At G7, Macron in foreign policy limbo after dissolution gamble


  • World
  • Friday, 14 Jun 2024

French President Emmanuel Macron attends a session on Africa, climate change and development on the first day of the G7 summit at the Borgo Egnazia resort, in Savelletri, Italy, June 13, 2024. REUTERS/Yara Nardi

BORGO EGNAZIA, Italy (Reuters) - When French President Emmanuel Macron arrived at the luxury Borgo Egnazia Italian resort on Thursday for the annual Group of Seven G7 leaders summit, he could have been forgiven for seeming a little downcast.

But after dissolving parliament and plunging France into a rocky political period just weeks before hosting the Olympic Games, he was all smiles and relaxed as arch-conservative Italian Prime Minister Giorgia Meloni greeted him.

Yet his dramatic decision, taken after the far-right Rassemblement National (RN) trounced his ruling party in EU parliamentary elections, has dealt a gut punch to some of his closest allies and weakened him across the bloc, diplomats say.

They add that he may struggle to exert as much influence in his diplomatic dealings for now, especially as his centrist bloc in the European parliament will be smaller, making it harder for him to influence talks for future EU posts.

For much of the last seven years in power, Macron has billed himself as the leader and kingmaker in Europe, while trying to assert France's role in crises from Ukraine to the Middle East, despite Paris' ultimate influence being limited.

His style has grated some, his initiative exasperated others, but he has at the very least been able to weigh on key issues and project France's image overseas.

"There will be no more leadership left in Europe. Macron was the last Mohican to try to play this role," said a senior European diplomat in Paris.

The diplomat hoped that Macron would somehow manage to muster a coalition of French traditional political parties in the two-round June 30/July 7 legislative election.

After the first day of the summit, Macron remained defiant, saying he did not believe current events would affect his decisions on issues such as Ukraine and that other world leaders knew he would be in charge until the end of his mandate in 2027.

"I don't think so," Macron said, when asked whether he had been weakened. "My interlocutors are all democratically-elected and they all said "it's (the dissolution) courageous."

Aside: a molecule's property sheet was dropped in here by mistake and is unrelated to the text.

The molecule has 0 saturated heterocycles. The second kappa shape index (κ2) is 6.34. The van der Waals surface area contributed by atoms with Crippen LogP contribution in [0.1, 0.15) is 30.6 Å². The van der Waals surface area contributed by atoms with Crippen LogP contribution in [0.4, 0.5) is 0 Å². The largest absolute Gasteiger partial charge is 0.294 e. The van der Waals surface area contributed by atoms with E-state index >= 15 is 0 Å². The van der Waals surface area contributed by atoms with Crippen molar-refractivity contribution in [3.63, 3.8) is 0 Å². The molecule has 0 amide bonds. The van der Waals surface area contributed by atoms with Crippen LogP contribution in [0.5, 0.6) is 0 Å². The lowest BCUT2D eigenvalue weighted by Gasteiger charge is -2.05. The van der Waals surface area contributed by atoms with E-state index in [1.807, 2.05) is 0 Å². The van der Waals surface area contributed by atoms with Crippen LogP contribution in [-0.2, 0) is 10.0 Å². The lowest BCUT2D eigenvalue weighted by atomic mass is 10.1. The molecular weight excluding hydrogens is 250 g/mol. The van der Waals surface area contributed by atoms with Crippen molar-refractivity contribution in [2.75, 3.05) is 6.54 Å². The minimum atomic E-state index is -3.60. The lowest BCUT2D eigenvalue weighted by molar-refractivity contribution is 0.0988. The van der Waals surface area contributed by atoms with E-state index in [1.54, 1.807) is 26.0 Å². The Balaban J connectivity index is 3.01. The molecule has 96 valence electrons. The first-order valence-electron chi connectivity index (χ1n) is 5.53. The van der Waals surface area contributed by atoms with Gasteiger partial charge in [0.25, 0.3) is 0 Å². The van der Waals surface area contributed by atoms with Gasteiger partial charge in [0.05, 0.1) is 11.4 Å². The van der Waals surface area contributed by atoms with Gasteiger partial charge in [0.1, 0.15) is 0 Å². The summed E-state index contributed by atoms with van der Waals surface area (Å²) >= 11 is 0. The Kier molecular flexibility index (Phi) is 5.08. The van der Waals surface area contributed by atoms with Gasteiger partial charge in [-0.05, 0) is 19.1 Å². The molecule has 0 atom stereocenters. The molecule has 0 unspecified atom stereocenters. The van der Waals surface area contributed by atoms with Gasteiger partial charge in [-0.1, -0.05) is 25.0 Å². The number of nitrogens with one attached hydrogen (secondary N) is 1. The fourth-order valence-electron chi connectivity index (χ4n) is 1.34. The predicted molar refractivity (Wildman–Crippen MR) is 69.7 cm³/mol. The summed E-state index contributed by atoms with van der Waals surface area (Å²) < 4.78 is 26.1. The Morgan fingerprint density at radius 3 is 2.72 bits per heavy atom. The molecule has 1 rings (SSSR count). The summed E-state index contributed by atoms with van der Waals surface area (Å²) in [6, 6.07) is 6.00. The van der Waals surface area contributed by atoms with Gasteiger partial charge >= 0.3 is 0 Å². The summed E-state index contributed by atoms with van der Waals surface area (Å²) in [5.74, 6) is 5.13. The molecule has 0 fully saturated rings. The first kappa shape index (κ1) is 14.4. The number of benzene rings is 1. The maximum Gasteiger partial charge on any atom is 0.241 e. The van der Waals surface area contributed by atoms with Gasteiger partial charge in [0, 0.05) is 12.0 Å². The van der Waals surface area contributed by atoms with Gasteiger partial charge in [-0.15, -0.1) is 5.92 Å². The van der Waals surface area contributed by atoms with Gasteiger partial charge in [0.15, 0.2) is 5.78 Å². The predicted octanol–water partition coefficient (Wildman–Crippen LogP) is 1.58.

A source aware of the discussions said Macron and U.S. President Joe Biden had spoken to each other about their respective domestic political issues.

PRACTICAL REALITIES

In the immediate term, there are practical realities. Diplomats, officials and civil servants at the foreign and defence ministries are in limbo, three sources said.

Ministers are running daily affairs and civil servants know that they may have new faces from political parties that have not governed before and hold radically different positions to their predecessors.

"We are just doing the essential," said one senior diplomat. "If it's the RN, we will have to test it and see."

Key dossiers such as Macron's proposal to create a coalition of European military instructors to Ukraine may be put on hold given such a sensitive idea would be a tough sell during an election campaign.

Ukrainian officials are hopeful that executive decisions will still be made in the short-term, but countries that may have followed France will wait to see the outcome.

It may also dampen France's position to push for anything stronger for Ukraine at the upcoming NATO summit in Washington in July, diplomats say.

"Yes, we're worried, but we need to make people understand that Ukraine needs to be at the heart of the election campaign because this is as much a domestic issue as an international one that concerns them," said a Ukrainian official.

Ukraine's worries over what may happen after the July 7 vote centre on the two possible blocs that could well come out on top. While sharply different, the RN and the far-left France Unbowed party have both long been accused of pandering to Moscow.

Macron accused them both at a press conference on Wednesday of showing ambiguity towards Russia.

Even if the RN did score a majority in the French parliament, Macron would remain president for three more years and still be in charge of defence and foreign policy.

But he would lose control over the domestic agenda, including economic policy, security, immigration and finances, which would in turn impact other policies, such as aid to Ukraine, as he would need parliament's backing to finance any support as part of France's budget in the autumn.

As part of its 10-year security guarantee pact with Ukraine agreed in March, Paris said it would provide up to 3 billion euros ($3.2 billion) in military aid to Ukraine in 2024, but beyond that it would be unclear.

"I wouldn't underestimate the danger of Macron raising the stakes internationally with some sort of initiative," said a southern European diplomat.

(Reporting by John Irish; Editing by Alex Richardson and Deepa Babington)

Follow us on our official WhatsApp channel for breaking news alerts and key updates!
   

Next In World

Bus accident in Peruvian Andes leaves at least 20 dead
Six foreign nationals found dead in Bangkok hotel, Thai PM orders probe
Romanian court reinstates influencer Andrew Tate's travel ban
Kosovo war crimes tribunal sentences KLA member to 18 years in prison
Colombia calls off ceasefire with some units of EMC armed group
Europeans alarmed by Trump VP pick Vance's opposition to Ukraine aid
UK deputy PM dismisses 'Islamist' nuclear state jibe by Trump VP pick Vance
Ukrainians struggle with scorching heat amid power crisis
Malta's Metsola wins second term as EU Parliament chief, warns against polarisation
Group of lawmakers calls on EU to strip Hungary of voting rights

Others Also Read